Travis Vogan

Keepers of the Flame

NFL Films and the Rise of Sports Media

University of Illinois Press 2014

New Books in American StudiesNew Books in Arts & LettersNew Books in FilmNew Books in JournalismNew Books in Peoples & PlacesNew Books in Politics & SocietyNew Books in SportsNew Books Network May 16, 2014 Bruce Berglund

Last weekend was the NFL Draft, the annual event when teams select college players who have shown the talent to advance to the professional...

Last weekend was the NFL Draft, the annual event when teams select college players who have shown the talent to advance to the professional ranks. Staged at New York’s Radio City Music Hall, broadcast live on two cable networks, and surrounded by ceaseless media attention and analysis, the Draft is the spring anchor-point of the NFL as a year-round attraction.

Decades ago, the Draft was nothing more than a business meeting. Yet even then the NFL was taking steps to establish itself as a year-round sports league. This came not on cable television, but in church basements and community meeting halls. The menfolk would gather after banquets or father-son dinners and watch films of football–real films, supplied in metal cans and spooled into projectors. They might watch highlights of the last Super Bowl or their local team’s season, a documentary about the great players of the recent past, or a compilation of on-field blunders by players, coaches, and referees. Even though it was the dead of winter, the audience would come away from the screening eager for football.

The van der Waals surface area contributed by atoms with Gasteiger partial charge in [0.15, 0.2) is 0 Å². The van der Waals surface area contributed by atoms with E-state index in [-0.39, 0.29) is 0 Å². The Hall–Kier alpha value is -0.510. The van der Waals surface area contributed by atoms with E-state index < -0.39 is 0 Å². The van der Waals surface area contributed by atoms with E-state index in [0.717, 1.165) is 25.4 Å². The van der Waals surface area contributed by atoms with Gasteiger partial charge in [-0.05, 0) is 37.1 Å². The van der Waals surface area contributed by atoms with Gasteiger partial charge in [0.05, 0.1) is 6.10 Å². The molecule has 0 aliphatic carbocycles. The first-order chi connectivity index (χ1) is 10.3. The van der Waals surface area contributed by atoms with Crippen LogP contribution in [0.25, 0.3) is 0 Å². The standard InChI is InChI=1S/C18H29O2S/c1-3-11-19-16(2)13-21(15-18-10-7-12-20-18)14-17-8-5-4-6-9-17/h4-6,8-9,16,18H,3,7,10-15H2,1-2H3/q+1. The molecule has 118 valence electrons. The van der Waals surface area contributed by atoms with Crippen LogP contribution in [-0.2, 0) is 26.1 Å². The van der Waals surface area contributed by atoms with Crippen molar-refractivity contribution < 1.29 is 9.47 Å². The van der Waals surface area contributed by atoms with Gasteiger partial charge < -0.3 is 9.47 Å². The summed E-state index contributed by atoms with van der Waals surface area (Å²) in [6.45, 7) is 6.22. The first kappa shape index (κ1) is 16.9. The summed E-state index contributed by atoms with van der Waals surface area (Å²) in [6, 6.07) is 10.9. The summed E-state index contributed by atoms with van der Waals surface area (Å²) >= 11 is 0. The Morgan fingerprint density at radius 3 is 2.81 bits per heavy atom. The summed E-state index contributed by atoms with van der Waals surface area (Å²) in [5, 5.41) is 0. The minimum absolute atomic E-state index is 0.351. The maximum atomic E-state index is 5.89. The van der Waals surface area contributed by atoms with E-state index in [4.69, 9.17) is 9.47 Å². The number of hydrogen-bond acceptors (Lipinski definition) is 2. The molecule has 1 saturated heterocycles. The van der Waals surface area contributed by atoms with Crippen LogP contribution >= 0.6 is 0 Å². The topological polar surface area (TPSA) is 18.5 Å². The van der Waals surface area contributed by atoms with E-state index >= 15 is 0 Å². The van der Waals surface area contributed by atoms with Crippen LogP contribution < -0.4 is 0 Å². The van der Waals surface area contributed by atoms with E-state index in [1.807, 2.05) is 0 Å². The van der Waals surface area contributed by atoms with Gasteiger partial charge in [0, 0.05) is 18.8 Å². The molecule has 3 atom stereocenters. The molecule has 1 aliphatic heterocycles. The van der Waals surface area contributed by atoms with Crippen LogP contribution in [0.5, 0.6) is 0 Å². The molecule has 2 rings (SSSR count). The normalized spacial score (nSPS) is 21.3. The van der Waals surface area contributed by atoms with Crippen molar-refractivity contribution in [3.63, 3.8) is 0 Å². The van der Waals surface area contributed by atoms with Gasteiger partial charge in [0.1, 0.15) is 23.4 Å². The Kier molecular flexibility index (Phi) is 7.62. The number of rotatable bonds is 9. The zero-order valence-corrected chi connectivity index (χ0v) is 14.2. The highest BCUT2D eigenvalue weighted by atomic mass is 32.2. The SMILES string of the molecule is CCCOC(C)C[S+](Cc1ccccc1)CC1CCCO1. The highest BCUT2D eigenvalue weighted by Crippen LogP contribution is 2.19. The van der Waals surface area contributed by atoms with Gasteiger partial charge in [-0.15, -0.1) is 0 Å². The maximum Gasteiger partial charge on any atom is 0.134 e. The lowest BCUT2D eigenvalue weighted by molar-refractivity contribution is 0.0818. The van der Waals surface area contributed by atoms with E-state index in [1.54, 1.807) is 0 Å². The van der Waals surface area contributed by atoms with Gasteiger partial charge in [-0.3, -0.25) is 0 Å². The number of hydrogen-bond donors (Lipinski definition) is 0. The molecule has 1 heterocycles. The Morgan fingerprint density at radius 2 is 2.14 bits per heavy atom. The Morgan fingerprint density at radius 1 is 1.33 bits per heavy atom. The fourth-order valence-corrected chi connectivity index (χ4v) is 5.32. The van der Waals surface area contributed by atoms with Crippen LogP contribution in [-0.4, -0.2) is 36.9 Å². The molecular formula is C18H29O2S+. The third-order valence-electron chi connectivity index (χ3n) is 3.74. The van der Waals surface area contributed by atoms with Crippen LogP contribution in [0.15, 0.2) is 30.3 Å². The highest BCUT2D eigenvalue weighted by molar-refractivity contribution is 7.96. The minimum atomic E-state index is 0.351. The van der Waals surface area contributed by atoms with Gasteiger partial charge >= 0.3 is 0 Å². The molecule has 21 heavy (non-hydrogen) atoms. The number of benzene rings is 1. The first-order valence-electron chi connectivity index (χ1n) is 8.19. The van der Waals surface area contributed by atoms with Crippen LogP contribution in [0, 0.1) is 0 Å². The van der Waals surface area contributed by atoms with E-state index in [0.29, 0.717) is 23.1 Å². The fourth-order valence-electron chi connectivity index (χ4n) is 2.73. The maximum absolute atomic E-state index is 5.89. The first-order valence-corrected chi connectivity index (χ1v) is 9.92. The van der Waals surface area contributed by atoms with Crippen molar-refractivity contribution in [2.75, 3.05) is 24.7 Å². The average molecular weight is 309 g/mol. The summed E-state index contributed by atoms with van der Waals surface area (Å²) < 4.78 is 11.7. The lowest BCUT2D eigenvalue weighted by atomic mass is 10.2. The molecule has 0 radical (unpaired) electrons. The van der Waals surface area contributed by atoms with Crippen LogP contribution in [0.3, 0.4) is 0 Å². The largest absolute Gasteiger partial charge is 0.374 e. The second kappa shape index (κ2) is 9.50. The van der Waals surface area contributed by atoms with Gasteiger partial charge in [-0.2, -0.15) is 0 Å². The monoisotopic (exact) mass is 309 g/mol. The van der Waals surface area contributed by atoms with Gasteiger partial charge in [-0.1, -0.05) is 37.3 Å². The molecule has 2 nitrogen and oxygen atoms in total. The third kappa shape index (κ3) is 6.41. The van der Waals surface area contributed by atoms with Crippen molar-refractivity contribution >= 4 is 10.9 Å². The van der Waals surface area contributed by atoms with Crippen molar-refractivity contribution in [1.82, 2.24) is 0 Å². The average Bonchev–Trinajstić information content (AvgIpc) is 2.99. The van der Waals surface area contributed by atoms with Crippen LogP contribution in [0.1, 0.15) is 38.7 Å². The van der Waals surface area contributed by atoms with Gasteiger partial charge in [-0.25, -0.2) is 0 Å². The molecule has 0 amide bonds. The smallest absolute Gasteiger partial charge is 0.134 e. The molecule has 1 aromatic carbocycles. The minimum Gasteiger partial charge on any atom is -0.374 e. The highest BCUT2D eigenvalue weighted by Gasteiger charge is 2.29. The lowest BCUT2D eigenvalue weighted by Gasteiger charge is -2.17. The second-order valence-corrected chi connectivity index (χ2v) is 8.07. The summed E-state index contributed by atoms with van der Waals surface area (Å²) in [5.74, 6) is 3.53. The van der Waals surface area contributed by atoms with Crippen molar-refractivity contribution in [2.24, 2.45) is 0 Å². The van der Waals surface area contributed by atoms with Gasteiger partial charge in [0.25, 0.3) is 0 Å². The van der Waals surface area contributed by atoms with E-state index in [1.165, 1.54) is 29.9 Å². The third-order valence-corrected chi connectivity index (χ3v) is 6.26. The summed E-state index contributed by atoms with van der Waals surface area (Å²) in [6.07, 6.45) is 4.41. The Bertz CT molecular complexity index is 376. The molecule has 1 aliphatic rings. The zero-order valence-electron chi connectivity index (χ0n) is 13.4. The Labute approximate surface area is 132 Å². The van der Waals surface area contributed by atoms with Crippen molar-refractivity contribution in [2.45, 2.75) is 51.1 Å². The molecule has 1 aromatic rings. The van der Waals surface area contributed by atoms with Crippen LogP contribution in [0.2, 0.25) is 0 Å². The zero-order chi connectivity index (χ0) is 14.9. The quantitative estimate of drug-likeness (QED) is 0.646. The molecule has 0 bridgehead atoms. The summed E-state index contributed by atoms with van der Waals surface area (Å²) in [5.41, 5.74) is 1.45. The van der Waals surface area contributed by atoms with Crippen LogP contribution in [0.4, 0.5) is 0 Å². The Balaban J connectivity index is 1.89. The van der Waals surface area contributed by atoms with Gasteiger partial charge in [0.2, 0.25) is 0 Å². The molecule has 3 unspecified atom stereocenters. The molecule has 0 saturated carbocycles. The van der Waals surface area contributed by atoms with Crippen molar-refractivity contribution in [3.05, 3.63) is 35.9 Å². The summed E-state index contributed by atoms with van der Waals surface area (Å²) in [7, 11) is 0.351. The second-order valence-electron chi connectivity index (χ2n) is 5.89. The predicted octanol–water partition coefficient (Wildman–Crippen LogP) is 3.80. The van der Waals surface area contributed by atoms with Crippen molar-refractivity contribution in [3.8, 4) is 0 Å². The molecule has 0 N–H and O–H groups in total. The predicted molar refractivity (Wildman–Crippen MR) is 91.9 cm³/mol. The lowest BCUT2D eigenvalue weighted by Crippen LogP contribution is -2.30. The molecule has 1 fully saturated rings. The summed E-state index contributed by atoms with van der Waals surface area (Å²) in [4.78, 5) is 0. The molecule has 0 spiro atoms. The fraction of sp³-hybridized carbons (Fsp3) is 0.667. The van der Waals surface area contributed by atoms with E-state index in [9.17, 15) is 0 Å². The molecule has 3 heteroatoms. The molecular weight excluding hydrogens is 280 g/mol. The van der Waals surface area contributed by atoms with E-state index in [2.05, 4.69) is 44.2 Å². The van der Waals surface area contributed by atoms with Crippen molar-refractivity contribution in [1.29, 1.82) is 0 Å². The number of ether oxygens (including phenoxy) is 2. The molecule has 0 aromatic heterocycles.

These were the productions of NFL Films. Captured by motion picture cameras, set to orchestral scores, and narrated by the dulcet baritone of John Facenda, these films presented football as high art: a contest of mythic heroes and the embodiment of American virtue.Travis Vogan gained full access to the NFL Archives for his study of the filmmaking arm of the National Football League: Keepers of the Flame: NFL Films and the Rise of Sports Media (University of Illinois Press, 2014). Starting as a father-and-son operation, NFL Films became an integral part of the rise of professional football in the US. Even more than that, Travis argues, its productions have shaped the way that all sports are broadcast and promoted.

As a side note: Travis will be one of the writers for the new online journalThe Allrounder, along with several scholars and journalists you’ve heard on past episodes of the podcast.The Allrounderhas the same aim as New Books in Sports, to get people thinking in new ways about the sports they follow by making available in-depth research and thoughtful writing.

 

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